The scientists and clinical investigators within the Division of Hematology Oncology and Bone Marrow Transplant focus on understanding the molecular basis of cancer, with the overall goal of developing new and better treatments. The Division of Hematology Oncology and Bone Marrow Transplant is directly involved with the University of Cincinnati Cancer Institute’s Clinical Trials and the Cincinnati Cancer center scientific programs.
Interests of the research faculty include the design and execution of clinical trials and laboratory research on several topic, including oncogene-depended intracellular signaling, cancer metabolism, cancer immunotherapy, functional genomics and role of tissue factor in cancer biology.
Our current key research activities are briefly outlined below.
Hemostasis Research Program:
Research in the laboratory of Vladimir Bogdanov, PhD, spans basic and translational cancer research, vascular biology, and post-transcriptional regulation of gene expression. The first area of focus comprises biological functions of Tissue Factor splice variants, as well as the roles they play in the progression of solid malignancies and in cancer-associated thrombotic disorders. The second area of focus comprises mechanistic contributions of erythrocytes to the development and propagation of systemic pro-inflammatory states in settings such as diet-induced obesity.
Prostate cancer Biology:
The laboratory of Zhongyun Dong, MD, PhD, focuses on prostate cancer with the goal to further understand the molecular mechanisms underlying cancer development and progression and to develop novel therapies against this disease. The lab has shown that TGF-b-regulated IL8 expression contributes to tumor angiogenesis and cancer progression and that adenoviral vector-mediated intratumoral delivery of IFN-b, through inhibition of tumor angiogenesis, could be an effective therapy for advanced prostate cancer. The lab also identified several novel small molecule compounds targeting androgen receptor, microtubule, and proliferating cell nuclear antigen, and demonstrated the therapeutic effects of the compounds in mouse models of human prostate cancers.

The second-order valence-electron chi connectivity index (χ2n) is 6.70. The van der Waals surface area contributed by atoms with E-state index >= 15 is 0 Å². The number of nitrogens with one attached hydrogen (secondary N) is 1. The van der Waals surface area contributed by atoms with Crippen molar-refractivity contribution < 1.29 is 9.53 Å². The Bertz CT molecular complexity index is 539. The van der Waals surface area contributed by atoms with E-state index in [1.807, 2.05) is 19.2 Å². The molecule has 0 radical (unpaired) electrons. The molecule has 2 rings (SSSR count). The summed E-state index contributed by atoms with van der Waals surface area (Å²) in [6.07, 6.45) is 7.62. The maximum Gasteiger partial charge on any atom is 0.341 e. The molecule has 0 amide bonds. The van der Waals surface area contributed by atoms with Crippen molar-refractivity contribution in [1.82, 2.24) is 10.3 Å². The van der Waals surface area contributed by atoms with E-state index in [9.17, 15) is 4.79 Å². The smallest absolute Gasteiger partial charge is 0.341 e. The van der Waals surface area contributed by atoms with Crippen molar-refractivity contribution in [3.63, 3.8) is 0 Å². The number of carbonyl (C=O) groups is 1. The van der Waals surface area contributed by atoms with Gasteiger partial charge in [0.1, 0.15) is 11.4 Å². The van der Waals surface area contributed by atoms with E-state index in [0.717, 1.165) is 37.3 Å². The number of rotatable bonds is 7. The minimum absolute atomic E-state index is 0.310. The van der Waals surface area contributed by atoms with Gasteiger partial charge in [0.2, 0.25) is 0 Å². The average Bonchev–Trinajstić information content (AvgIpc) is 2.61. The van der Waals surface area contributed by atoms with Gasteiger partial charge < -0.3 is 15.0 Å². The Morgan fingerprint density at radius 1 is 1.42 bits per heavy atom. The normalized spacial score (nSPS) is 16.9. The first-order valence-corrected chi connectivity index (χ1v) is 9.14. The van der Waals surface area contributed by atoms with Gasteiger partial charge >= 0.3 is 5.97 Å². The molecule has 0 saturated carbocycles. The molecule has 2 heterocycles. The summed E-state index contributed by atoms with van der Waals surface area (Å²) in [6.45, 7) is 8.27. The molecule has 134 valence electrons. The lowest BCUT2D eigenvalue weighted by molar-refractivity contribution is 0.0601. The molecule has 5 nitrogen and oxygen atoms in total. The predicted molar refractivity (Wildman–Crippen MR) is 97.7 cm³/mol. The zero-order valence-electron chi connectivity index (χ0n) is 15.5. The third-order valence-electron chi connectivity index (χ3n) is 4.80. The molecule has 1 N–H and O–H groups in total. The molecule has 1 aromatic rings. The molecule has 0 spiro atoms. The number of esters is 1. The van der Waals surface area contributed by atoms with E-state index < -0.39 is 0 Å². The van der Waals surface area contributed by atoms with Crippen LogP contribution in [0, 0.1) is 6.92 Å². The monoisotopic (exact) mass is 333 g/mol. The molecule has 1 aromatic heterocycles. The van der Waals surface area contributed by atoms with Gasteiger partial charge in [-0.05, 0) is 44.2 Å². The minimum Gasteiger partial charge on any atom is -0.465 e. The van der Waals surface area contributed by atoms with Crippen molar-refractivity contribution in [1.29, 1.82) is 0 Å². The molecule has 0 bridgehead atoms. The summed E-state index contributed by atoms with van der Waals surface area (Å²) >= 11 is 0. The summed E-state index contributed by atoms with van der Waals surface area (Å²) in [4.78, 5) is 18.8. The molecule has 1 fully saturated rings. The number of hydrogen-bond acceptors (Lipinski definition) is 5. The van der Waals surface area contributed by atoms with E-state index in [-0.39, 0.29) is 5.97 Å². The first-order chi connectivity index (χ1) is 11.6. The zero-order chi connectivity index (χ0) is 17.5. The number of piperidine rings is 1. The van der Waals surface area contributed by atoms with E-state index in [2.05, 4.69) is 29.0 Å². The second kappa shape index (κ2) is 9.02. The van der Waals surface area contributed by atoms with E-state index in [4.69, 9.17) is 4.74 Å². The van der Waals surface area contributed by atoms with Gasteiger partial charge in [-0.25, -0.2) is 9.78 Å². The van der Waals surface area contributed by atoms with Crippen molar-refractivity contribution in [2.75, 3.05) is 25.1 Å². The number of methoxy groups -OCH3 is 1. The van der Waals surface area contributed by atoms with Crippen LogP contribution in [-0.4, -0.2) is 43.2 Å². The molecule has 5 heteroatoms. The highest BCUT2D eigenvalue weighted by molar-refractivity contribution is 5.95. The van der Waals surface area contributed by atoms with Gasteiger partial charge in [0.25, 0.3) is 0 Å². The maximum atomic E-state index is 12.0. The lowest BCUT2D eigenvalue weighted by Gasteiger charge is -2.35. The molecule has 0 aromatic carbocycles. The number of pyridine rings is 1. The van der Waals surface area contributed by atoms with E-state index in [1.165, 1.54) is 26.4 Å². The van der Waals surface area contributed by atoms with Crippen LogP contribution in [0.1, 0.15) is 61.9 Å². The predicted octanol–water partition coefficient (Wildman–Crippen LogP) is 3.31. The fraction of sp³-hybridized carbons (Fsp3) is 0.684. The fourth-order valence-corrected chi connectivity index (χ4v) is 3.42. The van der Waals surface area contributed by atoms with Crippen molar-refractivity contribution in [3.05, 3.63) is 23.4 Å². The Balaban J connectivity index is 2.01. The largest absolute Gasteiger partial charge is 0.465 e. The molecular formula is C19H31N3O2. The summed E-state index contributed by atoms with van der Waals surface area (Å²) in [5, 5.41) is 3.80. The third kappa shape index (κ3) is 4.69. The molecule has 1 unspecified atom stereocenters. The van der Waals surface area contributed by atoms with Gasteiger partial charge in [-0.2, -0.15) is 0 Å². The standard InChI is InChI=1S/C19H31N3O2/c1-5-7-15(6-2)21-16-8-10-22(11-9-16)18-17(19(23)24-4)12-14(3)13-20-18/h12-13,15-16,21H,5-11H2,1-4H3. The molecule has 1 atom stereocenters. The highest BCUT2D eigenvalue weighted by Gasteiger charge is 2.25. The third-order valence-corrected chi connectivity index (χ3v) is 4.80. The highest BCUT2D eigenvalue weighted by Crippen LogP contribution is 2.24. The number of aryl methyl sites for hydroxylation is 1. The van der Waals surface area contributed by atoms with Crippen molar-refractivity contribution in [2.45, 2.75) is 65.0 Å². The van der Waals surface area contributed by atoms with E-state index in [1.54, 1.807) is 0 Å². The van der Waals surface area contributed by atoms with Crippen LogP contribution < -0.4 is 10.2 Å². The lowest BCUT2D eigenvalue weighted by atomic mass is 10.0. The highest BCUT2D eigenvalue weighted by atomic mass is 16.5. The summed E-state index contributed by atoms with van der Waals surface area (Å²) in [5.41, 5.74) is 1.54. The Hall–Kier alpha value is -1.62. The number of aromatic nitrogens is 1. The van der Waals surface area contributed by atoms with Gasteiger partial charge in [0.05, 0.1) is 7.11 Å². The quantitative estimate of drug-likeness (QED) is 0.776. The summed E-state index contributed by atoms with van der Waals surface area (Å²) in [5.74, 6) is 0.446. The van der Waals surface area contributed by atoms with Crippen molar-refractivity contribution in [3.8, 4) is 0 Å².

Proteasome-based Therapies in Hematologic Malignancies and Plasma Cell Disorders:
The research in the laboratory of James Driscoll, MD, PhD, focuses on the identification of novel targets to treat plasma cell-related disorders. Deregulation of plasma cell biology contributes to the hematologic malignancy multiple myeloma (MM) as well as antibody-mediated rejection. The research goal is to coalesce assets from diverse disciplines with expertise, resources and techniques to enhance the development of novel therapeutics that more effectively deplete unwanted plasma cell populations. We have developed highly sophisticated genomic, bioinformatic, and cellular tools to decipher heterogeneity of plasma cell populations and have reveal molecular vulnerabilities that can be pharmacologically exploited to overcome drug resistance. Our studies have been successfully translated from bench-to-bedside in recent clinical trials (NCT02442648).
mTOR Signaling, Cancer and Autophagy Lab:
Research in the laboratory of Carol Mercer, Ph.D., is focused on the mammalian target of rapamycin (mTOR) pathway and the regulation of autophagy. Our long-term goal is to understand the mechanisms that regulate autophagy and the therapeutic implications of targeting autophagy in cancer. This is important because (1) autophagy has been argued to either inhibit or promote tumor survival; and (2) autophagy is induced by mTOR inhibitors, which are used in cancer therapy. Our project in hepatocellular carcinoma (HCC) revealed that phenformin and metformin inhibit autophagy, despite their ability to also inhibit mTOR. In addition, we are pursuing a breast cancer project, with the identification of a novel selective autophagy receptor, using high-resolution mass spectrometry proteomics. We are currently studying the significance of mTOR-regulated selective autophagy in the growth and survival of breast cancer cells.
Experimental Therapeutics Program:
Director: John C. Morris, MD; Physicians: Trisha Wise-Draper, Muhammad Riaz MD, Suchi Gulati, MD.